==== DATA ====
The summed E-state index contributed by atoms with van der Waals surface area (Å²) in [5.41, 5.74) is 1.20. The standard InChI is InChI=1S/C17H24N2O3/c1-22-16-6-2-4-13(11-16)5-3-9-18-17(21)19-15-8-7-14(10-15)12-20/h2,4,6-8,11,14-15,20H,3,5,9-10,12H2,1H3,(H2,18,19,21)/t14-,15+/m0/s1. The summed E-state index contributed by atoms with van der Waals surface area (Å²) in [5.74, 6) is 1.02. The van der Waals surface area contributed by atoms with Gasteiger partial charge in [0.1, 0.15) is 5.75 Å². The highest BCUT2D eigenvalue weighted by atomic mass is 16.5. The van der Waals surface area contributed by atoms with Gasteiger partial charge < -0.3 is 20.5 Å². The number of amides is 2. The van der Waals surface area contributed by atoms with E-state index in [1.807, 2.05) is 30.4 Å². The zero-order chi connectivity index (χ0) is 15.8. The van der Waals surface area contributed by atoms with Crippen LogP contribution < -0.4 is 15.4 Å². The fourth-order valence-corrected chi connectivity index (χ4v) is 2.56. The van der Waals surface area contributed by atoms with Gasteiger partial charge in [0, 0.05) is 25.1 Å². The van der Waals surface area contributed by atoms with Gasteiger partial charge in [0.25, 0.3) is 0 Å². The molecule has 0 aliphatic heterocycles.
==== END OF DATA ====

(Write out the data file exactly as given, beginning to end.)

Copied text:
The summed E-state index contributed by atoms with van der Waals surface area (Å²) in [5.41, 5.74) is 1.20. The standard InChI is InChI=1S/C17H24N2O3/c1-22-16-6-2-4-13(11-16)5-3-9-18-17(21)19-15-8-7-14(10-15)12-20/h2,4,6-8,11,14-15,20H,3,5,9-10,12H2,1H3,(H2,18,19,21)/t14-,15+/m0/s1. The summed E-state index contributed by atoms with van der Waals surface area (Å²) in [5.74, 6) is 1.02. The van der Waals surface area contributed by atoms with Gasteiger partial charge in [0.1, 0.15) is 5.75 Å². The highest BCUT2D eigenvalue weighted by atomic mass is 16.5. The van der Waals surface area contributed by atoms with Gasteiger partial charge < -0.3 is 20.5 Å². The number of amides is 2. The van der Waals surface area contributed by atoms with E-state index in [1.807, 2.05) is 30.4 Å². The zero-order chi connectivity index (χ0) is 15.8. The van der Waals surface area contributed by atoms with Crippen LogP contribution < -0.4 is 15.4 Å². The fourth-order valence-corrected chi connectivity index (χ4v) is 2.56. The van der Waals surface area contributed by atoms with Gasteiger partial charge in [0, 0.05) is 25.1 Å². The van der Waals surface area contributed by atoms with Gasteiger partial charge in [0.25, 0.3) is 0 Å². The molecule has 0 aliphatic heterocycles.